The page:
Understanding the Mapping Mode

In the previous three columns, we've drawn text and shapes on the

screen. We've specified the position of the text and shape as fixed

numbers. In this column, we'll examine the meaning of those numbers as

well as a few other miscellaneous operations.

The coordinates that you give to the drawing functions are interpreted

based on the mapping mode of the CDC. The default mapping mode is

MM_TEXT. With this mode, one logical unit equals one device unit. The

physical size of the pixels will vary from device to device. Many

programs use this mode, which is why the displayed size of windows on

the same size screen (e.g. 15" display) varies with the resolution.

The higher the resolution, the smaller the window.

Positive x values are to the right and positive y values are down. You

can think of the upper left hand corner of the window as the 0,0

point. However you can set the window's origin to be anything with

SetWindowOrg( int x, int y ).

For some of the other mapping modes, one logical unit corresponds to

one physical measurement. For example, the MM_LOENGLISH mode makes one

logical unit equal to .01 inches. Positive y values are upwards. You

can consider the lower right hand corner as the 0,0 point, but this is

changeable.

With the MM_ISOTROPIC and MM_ANISOTROPIC modes, you can change at any

time the correspondence between logical units and the device units by

using other CDC functions - SetWindowExt() and SetViewportExt(). We'll

examine these functions in a future column.

You use the CDC function SetMapMode(int MapMode) to set the mapping

mode. You should use whatever mapping mode simplifies your

programming. For example, if you are trying to show actual dimensions

of an object on the screen, you would use one of the modes that

corresponds to physical measurements.

Before we leave the CDC, I'll mention a few of the geometry classes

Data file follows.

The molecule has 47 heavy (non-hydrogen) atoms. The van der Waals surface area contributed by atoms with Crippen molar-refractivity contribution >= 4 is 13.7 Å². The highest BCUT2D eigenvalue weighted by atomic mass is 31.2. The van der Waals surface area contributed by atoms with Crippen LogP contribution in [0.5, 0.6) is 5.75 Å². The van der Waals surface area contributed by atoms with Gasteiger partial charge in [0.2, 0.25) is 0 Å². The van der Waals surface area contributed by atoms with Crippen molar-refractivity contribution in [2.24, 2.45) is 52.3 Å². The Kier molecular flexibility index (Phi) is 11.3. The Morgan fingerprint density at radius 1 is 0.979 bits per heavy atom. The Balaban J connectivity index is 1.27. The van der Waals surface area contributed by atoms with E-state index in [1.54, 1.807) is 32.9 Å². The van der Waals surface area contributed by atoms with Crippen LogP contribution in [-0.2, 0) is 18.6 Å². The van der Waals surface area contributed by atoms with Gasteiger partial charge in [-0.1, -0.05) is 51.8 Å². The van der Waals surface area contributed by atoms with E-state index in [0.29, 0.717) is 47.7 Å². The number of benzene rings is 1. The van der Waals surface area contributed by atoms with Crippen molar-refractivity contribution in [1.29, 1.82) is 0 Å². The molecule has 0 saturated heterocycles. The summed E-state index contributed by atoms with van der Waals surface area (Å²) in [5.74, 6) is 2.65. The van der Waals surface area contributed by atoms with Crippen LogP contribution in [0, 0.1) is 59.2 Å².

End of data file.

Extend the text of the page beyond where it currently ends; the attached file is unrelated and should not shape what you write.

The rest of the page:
that MFC provides. We've seen a few of these before. CPoint

represents a point and corresponds to a POINT structure. It has x and

y members and overloaded operators for addition, subtraction, and

equality. These operators work not only with CPoints, but also with

CSizes and CRects.

The CSize class represents a size with cx and cy as its members. It

corresponds to a SIZE structure. It has overloaded operators for

addition, subtraction, and equality.

Finally the CRect class depicts a rectangle which corresponds to a RECT

structure. Its members are the top, bottom, left, and right

coordinates. The values of a CRect structure need to be normalized

such that the value of the left coordinate is less than the right and

the top is less than the bottom. If it is not normalized, then some

member functions may not operate properly. The NormalizeRect( ) member

function will normalize a CRect.

The CRect class has many useful functions and constructors. For

example, CRect( POINT point, SIZE size ) constructs a rectangle with a

point and a size. The BOOL PtInRect(POINT point) function returns

whether a point is inside a rectangle. The function void InflateRect(

SIZE size ) inflates a rectangle on all sides by the size parameter.

In a previous column, we created a rectangle to surround text with:

CSize size = pDC->GetTextExtent(

"You are a winner");

// Set up a rectangle of appropriate size

RECT rectangle;

CSize border(size.cx / 2, size.cy / 2);

rectangle.top = 50 - border.cy;

rectangle.bottom = 50 + size.cy + border.cy;

rectangle.left = 50 - border.cx;

rectangle.right = 50 + size.cx + border.cx;

Instead, we could have used:

CRect rectangle(CPoint(50,50), size);

CSize border(size.cx / 2, size.cy / 2);

rectangle.InflateRect(border);

This version makes it a bit easier to understand what the code is

doing.

We'll leave graphics for a few columns and talk about dialogs in the

next one.

Portions Copyright 1993-2000 by Pugh-Killeen Associates

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